The DriveKit SDK supports the iBeacon standard defined by Apple in 2013. This standard is universal, popular and optimized for detection by smartphone.

We recommend the use of iBeacon for insurance offers where precise measurement of distance travelled is essential, such as mileage-based insurance.

Detection of connection to vehicle infotainment system

Most new vehicles are equipped with multimedia infotainment systems enabling Bluetooth connection with a smartphone.

The DriveKit SDK is able to detect the connection between the policyholder's smartphone and the vehicle, triggering a trip analysis.

Although simple and effective, this solution does have limitations: 

  • the vehicle interface allows connection with only one smartphone.
  • The policyholder does not systematically connect his phone to the vehicle.
  • This is not necessarily a problem, since this detection mode is not exclusive. 

If the smartphone is connected, trip recording will start as soon as the trip begins. Otherwise, the trip will be detected using activity detection, the SLC signal on iOS or a geo-zone. 

Android Auto and CarPlay

Car manufacturers are now incorporating the latest advances in connectivity, such as CarPlay or Android Auto. 

The DriveKit SDK is designed to detect a connection to Android Auto and use this information to initiate the trip recording. Depending on the case, this device works with either a wired connection or a wireless Bluetooth connection.

However, for users with an iPhone and a CarPlay-equipped vehicle, this functionality is not currently available. Indeed, Apple does not share the connection event between an iPhone and a CarPlay system on iOS, except for CarPlay-enabled apps. Unfortunately, connected insurance mobile apps are rarely designed for CarPlay.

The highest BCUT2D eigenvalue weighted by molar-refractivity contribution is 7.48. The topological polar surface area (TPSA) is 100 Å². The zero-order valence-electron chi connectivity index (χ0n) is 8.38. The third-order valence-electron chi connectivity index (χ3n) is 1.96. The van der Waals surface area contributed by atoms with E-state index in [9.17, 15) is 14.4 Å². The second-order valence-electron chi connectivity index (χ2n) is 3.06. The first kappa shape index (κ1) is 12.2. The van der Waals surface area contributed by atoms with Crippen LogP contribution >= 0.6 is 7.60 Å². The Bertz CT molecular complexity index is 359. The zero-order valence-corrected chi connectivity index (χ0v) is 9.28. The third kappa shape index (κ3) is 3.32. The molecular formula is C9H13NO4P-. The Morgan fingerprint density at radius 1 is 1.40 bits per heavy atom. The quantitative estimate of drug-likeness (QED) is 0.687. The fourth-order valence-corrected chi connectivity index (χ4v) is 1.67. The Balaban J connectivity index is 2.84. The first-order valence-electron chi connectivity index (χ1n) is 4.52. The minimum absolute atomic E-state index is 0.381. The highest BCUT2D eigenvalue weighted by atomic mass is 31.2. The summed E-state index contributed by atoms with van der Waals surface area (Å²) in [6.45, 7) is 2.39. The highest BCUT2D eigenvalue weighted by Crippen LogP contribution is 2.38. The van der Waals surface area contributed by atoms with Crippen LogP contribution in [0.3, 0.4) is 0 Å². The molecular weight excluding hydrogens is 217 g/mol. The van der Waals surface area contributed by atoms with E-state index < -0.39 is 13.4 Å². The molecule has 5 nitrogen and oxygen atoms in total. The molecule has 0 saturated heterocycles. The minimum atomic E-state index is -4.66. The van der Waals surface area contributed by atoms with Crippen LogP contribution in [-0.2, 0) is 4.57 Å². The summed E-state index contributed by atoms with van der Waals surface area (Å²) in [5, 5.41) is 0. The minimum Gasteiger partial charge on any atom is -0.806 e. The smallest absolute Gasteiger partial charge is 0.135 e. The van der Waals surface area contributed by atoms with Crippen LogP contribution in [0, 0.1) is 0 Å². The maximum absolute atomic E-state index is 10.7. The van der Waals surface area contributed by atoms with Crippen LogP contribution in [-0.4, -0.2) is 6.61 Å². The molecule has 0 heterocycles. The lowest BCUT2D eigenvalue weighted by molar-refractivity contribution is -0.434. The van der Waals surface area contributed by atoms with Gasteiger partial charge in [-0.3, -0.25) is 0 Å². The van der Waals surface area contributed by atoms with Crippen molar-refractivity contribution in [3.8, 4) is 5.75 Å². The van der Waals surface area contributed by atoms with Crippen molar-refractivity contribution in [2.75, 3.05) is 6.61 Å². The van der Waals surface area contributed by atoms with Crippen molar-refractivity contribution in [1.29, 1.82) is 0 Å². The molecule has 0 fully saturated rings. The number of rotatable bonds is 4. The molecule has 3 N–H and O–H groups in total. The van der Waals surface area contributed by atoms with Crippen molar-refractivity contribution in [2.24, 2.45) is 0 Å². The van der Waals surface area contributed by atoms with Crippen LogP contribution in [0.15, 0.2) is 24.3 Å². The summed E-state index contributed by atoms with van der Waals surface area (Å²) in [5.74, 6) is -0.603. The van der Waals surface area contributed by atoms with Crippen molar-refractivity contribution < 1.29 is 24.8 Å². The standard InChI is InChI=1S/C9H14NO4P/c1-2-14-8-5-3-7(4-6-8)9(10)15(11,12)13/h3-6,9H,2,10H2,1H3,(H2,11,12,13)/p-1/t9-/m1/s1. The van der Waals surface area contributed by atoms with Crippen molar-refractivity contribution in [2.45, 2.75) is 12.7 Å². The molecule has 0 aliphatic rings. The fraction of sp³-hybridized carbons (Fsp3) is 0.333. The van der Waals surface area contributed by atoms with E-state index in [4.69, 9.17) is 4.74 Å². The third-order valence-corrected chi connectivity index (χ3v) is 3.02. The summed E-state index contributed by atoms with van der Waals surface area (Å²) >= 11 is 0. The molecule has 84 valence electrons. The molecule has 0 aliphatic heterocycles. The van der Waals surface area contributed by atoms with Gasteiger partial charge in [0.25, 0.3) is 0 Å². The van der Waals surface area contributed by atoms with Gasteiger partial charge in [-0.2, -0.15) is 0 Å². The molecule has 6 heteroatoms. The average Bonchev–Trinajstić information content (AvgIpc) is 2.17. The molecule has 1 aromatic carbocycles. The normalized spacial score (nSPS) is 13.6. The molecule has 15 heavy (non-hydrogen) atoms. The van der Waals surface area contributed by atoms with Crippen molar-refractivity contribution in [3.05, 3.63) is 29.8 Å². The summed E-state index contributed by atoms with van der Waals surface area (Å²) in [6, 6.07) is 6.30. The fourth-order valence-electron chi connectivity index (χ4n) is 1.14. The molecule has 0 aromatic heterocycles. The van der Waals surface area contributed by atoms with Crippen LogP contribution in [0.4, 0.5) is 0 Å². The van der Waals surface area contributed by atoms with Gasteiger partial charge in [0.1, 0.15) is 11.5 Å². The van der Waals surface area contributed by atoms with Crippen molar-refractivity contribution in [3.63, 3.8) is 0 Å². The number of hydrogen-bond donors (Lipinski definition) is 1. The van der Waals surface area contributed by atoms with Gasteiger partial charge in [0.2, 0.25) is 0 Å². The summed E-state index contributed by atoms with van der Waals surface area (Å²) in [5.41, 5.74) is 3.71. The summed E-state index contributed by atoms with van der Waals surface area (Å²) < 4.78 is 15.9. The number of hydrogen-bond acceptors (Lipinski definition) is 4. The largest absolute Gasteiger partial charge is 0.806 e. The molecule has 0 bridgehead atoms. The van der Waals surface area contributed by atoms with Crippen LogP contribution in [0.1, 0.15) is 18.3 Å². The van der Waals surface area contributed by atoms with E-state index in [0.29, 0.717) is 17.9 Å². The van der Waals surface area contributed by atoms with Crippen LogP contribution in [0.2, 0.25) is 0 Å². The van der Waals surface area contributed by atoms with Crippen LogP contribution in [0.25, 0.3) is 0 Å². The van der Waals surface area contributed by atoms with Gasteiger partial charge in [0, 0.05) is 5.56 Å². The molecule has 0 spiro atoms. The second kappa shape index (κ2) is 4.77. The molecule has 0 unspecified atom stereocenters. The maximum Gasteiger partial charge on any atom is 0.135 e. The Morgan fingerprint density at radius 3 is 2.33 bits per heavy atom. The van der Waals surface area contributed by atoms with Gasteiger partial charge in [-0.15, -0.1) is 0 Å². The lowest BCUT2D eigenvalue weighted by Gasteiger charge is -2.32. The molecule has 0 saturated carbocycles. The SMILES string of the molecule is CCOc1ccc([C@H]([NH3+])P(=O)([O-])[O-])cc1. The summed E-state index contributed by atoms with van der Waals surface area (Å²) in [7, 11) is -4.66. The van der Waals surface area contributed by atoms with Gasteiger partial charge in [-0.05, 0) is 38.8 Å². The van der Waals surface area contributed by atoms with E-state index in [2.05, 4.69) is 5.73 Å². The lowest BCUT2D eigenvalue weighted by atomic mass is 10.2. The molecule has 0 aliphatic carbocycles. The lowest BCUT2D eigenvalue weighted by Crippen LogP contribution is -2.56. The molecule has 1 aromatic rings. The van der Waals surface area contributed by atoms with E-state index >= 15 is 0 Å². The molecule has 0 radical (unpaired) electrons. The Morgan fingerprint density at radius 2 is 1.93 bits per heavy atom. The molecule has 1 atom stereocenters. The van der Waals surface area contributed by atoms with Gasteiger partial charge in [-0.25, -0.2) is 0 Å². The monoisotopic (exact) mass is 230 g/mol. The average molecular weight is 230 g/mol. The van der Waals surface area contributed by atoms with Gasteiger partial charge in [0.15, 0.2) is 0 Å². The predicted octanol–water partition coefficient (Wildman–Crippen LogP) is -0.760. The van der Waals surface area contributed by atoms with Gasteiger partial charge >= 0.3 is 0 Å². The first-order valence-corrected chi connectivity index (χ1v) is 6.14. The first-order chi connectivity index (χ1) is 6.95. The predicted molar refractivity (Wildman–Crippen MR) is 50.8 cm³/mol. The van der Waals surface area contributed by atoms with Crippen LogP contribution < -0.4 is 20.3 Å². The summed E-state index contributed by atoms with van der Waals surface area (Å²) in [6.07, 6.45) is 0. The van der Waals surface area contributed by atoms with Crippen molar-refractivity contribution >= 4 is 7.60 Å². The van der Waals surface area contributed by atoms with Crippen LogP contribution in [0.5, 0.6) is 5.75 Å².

This article explains the reasons and principles that have enabled the smartphone to become a more effective data collection tool than traditional, and often more expensive, on-board telematics solutions such as connected devices.

On the one hand, the performance of a smartphone telematics solution lies in the use of several mutually reinforcing processes to maximize the detection of the policyholder's trips.
On the other hand, smartphone telematics relies on in-depth knowledge of the technological environment (iOS/Android ecosystem and connected objects) as well as policyholder mobility behaviours, based on rigorous technical principles.

To be successful, here are the essential ingredients an insurer should expect from its smartphone telematics provider:

  • A team of experts dedicated to the continuous improvement and optimization of the solution.

  • In-depth expertise in Android and iOS operating systems, and close monitoring of these ecosystem changes.

  • Solid technological understanding of connected objects and on-board vehicle interfaces.

  • Close attention to the use of smartphone computing resources and energy consumption to limit battery drain.

  • The ability to explain this technology in simple terms, and to transfer this knowledge to insurers to help them build simple, clear offers for consumers.